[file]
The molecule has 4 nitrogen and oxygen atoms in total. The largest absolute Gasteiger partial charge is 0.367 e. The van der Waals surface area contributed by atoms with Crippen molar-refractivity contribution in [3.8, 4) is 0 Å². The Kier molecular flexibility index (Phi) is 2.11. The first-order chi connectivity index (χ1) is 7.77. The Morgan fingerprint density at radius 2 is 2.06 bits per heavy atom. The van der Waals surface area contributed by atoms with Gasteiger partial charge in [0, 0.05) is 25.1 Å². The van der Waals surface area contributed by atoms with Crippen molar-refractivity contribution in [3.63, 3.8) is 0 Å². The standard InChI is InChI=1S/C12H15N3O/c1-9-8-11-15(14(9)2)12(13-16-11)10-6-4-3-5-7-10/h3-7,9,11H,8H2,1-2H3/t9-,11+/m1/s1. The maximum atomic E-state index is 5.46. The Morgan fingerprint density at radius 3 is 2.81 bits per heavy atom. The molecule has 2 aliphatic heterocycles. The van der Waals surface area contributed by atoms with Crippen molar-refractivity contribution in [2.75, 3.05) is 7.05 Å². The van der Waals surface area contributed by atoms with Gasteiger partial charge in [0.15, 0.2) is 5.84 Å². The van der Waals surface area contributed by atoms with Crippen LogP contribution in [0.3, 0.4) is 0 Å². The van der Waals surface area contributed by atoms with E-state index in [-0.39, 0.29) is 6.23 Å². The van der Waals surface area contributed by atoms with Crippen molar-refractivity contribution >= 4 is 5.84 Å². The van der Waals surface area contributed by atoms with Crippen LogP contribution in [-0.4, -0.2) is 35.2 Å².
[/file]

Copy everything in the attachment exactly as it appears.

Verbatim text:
The molecule has 4 nitrogen and oxygen atoms in total. The largest absolute Gasteiger partial charge is 0.367 e. The van der Waals surface area contributed by atoms with Crippen molar-refractivity contribution in [3.8, 4) is 0 Å². The Kier molecular flexibility index (Phi) is 2.11. The first-order chi connectivity index (χ1) is 7.77. The Morgan fingerprint density at radius 2 is 2.06 bits per heavy atom. The van der Waals surface area contributed by atoms with Gasteiger partial charge in [0, 0.05) is 25.1 Å². The van der Waals surface area contributed by atoms with Crippen molar-refractivity contribution in [3.63, 3.8) is 0 Å². The standard InChI is InChI=1S/C12H15N3O/c1-9-8-11-15(14(9)2)12(13-16-11)10-6-4-3-5-7-10/h3-7,9,11H,8H2,1-2H3/t9-,11+/m1/s1. The maximum atomic E-state index is 5.46. The Morgan fingerprint density at radius 3 is 2.81 bits per heavy atom. The molecule has 2 aliphatic heterocycles. The van der Waals surface area contributed by atoms with Crippen molar-refractivity contribution in [2.75, 3.05) is 7.05 Å². The van der Waals surface area contributed by atoms with Gasteiger partial charge in [0.15, 0.2) is 5.84 Å². The van der Waals surface area contributed by atoms with Crippen LogP contribution in [0.3, 0.4) is 0 Å². The van der Waals surface area contributed by atoms with E-state index in [-0.39, 0.29) is 6.23 Å². The van der Waals surface area contributed by atoms with Crippen molar-refractivity contribution >= 4 is 5.84 Å². The van der Waals surface area contributed by atoms with Crippen LogP contribution in [-0.4, -0.2) is 35.2 Å².